Below is a description of The Gross Clinic provided by Wikipedia:

Admired for its uncompromising realism, The Gross Clinic has an important place documenting the history of medicine—both because it honors the emergence of surgery as a healing profession (previously, surgery was associated primarily with amputation), and because it shows us what the surgical theater looked like in the nineteenth century. The painting is based on a surgery witnessed by Eakins, in which Gross treated a young man for osteomyelitis of the femur. Gross is pictured here performing a conservative operation as opposed to an amputation (which is how the patient would normally have been treated in previous decades). Here, surgeons crowd around the anesthetized patient in their frock coats. This is just prior to the adoption of a hygienic surgical environment (see asepsis). The Gross Clinic is thus often contrasted with Eakins's later painting The Agnew Clinic (1889), which depicts a cleaner, brighter, surgical theater. In comparing the two, we see the advancement in our understanding of the prevention of infection.
It is assumed that the patient was a teenage boy, although the exposed body is not entirely discernible as male or female; the painting is shocking for both the odd presentation of this figure and the matter-of-fact goriness of the procedure. Adding to the drama is the lone woman in the painting seen in the middle ground, possibly the patient's mother, cringing in distress. Her dramatic figure functions as a strong contrast to the calm, professional demeanor of the men who surround the patient. This bloody and very blunt depiction of surgery was shocking at the time it was first exhibited.

So you can see what the big ruckus was about when Walmart, in partnership with The National Gallery of Art, was positioned and poised to acquire Easkins' masterpiece from Thomas Jefferson University in Philadelphia for $68 million.

One doesn't buy, one acquires, when the purchase price is $68 million.

But with that large purchasing price the art community of Philadelphia didn't go easily into the night. This was a piece that The Philadelphia Museum of Art and the Pennsylvania Academy of the Fine Arts couldn't lose. With a frantic citywide fundraiser drive and a loan, the painting was kept in Philadelphia.

Just as a side-note, four months later Alice Walton bought the cities second-most important painting: Portrait of Professor Benjamin H. Rand, also by the Philadelphia native, Easkins, for a reported $20 million.

Oh well, not all is lost. Right?


So there it is, one of my favorite pieces of artwork, if not my favorite, is a picture of a 19th century healer; a doctor.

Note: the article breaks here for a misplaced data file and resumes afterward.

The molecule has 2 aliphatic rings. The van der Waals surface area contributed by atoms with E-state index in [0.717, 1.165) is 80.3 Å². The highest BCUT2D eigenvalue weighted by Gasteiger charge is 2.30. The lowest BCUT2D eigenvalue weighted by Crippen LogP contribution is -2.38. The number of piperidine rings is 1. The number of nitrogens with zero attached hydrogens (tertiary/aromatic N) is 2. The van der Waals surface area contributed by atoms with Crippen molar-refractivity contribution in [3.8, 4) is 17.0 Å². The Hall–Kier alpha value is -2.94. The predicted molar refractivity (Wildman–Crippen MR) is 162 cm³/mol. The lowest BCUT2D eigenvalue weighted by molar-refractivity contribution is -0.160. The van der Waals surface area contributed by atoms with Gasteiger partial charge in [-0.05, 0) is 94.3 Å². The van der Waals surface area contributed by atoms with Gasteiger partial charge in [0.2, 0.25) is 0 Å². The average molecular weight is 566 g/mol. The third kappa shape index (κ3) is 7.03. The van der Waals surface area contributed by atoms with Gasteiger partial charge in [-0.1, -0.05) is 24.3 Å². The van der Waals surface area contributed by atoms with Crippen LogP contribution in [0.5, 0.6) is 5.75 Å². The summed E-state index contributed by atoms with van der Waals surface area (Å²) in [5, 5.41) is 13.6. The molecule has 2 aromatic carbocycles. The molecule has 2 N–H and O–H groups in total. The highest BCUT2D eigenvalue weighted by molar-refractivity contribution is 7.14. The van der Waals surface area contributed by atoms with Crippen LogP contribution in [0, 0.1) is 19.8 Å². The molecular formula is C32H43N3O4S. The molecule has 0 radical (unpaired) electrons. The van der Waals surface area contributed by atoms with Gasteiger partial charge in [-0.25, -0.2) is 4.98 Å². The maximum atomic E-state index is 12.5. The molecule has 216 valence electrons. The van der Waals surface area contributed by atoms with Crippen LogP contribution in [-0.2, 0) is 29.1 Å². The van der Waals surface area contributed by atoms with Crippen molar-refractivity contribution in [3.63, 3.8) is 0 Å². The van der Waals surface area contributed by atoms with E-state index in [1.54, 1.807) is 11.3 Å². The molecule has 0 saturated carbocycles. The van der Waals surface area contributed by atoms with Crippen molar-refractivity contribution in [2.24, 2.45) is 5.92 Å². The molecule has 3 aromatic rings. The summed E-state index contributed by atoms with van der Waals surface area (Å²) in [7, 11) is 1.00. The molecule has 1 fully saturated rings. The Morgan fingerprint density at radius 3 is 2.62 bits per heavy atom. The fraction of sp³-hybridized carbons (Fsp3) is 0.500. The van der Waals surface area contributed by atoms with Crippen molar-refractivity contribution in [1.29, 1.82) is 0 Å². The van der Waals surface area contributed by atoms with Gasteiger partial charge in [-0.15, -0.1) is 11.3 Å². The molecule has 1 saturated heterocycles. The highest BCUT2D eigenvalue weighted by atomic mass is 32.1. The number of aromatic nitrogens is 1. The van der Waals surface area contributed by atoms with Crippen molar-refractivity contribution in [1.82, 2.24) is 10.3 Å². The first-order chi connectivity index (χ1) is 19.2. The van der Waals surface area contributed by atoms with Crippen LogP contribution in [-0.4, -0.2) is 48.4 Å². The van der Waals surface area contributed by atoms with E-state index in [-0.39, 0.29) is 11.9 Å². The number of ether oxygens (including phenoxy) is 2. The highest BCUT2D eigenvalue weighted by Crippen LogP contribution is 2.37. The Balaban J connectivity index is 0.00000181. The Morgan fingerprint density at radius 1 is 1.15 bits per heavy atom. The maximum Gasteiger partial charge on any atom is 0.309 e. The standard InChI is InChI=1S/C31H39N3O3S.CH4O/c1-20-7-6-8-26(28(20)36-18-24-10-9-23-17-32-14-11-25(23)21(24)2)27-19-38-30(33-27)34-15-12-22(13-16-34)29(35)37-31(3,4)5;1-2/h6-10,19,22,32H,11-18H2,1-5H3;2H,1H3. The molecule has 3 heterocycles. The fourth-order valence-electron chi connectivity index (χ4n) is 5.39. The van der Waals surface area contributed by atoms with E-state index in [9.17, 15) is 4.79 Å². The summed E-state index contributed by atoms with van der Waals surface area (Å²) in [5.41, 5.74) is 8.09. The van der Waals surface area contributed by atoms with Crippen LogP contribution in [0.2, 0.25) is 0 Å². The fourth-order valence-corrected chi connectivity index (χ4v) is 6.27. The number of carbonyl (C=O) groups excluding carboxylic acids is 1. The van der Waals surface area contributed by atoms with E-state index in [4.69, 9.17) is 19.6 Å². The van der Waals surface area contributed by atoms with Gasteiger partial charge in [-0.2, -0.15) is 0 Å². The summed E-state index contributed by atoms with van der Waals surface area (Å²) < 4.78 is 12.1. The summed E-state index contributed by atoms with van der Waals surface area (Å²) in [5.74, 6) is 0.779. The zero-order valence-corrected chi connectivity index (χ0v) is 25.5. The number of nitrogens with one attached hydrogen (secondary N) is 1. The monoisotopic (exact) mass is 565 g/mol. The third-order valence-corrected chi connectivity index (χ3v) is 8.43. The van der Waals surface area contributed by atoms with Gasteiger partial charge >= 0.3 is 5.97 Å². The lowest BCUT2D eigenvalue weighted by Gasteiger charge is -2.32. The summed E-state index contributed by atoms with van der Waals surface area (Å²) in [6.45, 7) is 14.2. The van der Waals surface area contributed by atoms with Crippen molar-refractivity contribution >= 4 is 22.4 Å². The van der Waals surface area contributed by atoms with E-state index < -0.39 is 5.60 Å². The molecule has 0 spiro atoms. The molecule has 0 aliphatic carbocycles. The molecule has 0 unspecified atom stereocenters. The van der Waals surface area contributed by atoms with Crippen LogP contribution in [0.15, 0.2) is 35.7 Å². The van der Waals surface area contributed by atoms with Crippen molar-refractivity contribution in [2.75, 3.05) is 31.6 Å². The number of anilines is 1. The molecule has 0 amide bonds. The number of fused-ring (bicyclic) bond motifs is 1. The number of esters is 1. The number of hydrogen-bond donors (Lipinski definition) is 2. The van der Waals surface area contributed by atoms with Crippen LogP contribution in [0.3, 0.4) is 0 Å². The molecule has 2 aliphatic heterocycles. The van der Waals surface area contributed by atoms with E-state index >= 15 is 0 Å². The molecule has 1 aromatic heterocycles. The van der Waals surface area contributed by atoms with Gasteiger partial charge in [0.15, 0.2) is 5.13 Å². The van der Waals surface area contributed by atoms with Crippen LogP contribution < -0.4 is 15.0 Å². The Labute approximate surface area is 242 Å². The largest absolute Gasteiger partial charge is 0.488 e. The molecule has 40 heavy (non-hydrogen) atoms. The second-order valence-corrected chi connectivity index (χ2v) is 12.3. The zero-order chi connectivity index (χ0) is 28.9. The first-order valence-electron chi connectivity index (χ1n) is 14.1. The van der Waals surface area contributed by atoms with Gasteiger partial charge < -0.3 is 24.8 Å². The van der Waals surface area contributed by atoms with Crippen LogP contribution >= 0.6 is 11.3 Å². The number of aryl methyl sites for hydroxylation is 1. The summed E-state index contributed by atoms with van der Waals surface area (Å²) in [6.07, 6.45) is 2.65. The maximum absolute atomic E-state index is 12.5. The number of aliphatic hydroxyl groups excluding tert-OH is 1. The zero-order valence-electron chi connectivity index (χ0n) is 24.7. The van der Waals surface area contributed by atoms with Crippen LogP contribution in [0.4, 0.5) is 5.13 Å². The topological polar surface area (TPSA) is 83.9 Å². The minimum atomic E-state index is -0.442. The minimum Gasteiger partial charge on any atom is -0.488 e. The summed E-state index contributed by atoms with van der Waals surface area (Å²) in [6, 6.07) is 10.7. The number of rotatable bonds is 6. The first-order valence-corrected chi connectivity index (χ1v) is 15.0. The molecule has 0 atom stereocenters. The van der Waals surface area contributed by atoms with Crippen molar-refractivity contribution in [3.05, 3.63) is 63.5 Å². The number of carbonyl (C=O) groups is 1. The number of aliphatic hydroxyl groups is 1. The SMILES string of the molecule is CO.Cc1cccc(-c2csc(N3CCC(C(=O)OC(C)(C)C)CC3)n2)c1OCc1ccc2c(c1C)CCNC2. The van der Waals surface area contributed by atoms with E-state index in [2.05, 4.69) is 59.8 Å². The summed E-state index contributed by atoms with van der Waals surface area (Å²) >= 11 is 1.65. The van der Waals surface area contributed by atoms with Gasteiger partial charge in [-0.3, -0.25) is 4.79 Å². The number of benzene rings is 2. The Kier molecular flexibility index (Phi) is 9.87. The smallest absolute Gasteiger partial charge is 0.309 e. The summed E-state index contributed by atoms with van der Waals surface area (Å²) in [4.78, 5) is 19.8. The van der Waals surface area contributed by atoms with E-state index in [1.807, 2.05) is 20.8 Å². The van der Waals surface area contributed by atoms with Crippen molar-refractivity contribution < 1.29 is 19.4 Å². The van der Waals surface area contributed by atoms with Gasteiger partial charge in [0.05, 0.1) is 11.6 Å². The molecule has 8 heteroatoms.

The great physician. 

As I chose the title for this piece I couldn't help recognize my need for the greatest physician of all; Jesus Christ. 

" c. 1648 56. Attributed to Rembrandt Harmensz. van Rijn and Studio, Dutch.

Many of us suffer daily with an innumerable amount of troubles and trials; issues and concerns. They range from the irritable to the life threatening; from the inconvenient to the serious. When sin was introduced to mankind in the third chapter of Genesis God forewarned us that trials and tribulations, suffering and sickness would be our lot until He returns again. 

But he also promised to those who believe in him that He wouldn't necessarily remove the valleys in our life, but that He would journey with us through them.

Either you believe that or you don't.

I do believe it.

 "Head of Christ"
"Head of Christ," c. 1648 1650 by Rembrandt Harmensz. van Rijn, Dutch, is a part of the "Heads of Christ" series at the Philadelphia Museum of Art

Psalm 147:3 states; "He helps the brokenhearted and binds their wounds." And David tells us in Psalm 103:2-3; "Praise the Lord, my soul, and never forget all the good he has done: He is the one who forgives all your sin, the one who heals all your diseases."  

In reading those pieces of scripture I realized that God is for me and not against me, and that disease isn't just about physical sickness and pain. Disease, sickness and pain, can be in the area of how we view ourselves or others, it can be defined by our lack of emotional or financial well being. 

Disease can mean many things to many people, but the one constant is no matter the disease, God, the Great Physician, can heal us.

Healing doesn't always mean life for the cancer patient or for the victim of a violent crime. Sometimes God's glory is displayed through death. I can't explain it nor do I want to experience it anytime soon, I just know that there are times that God does His best work in death and gains His greatest praise and glory when life sadly comes to an end. The greatest example of this is Jesus being crucified on the cross. 

Finally, I realize that it is highly unlikely I will ever own Thomas Easkins' masterpiece, The Gross Clinic, or any other of my most admired pieces of art, but what I can posses is a personal relationship with Jesus Christ, that is less about religion and more about relationship. A relationship that is constant, consistent and caring. A relationship that will provide daily peace, wonderful comfort and unconditional love that is without prejudice and merit.

And though I will never have Dr. Gross framed prominently over my desk, I can, and do, have God's word planted in my heart, His forgiveness cemented in my mind and his love framed in my heart each day.

"Head of Christ"
 "Head of Christ," c. 1648 54. Attributed to Rembrandt Harmensz. van Rijn, Dutch.

The Great Physician.

He is available to all who seek Him and who is in need of His healing power.

And He is available today, not someday, but today, for all those who want to come into the presence of The Great Physician

sbb  20.8.11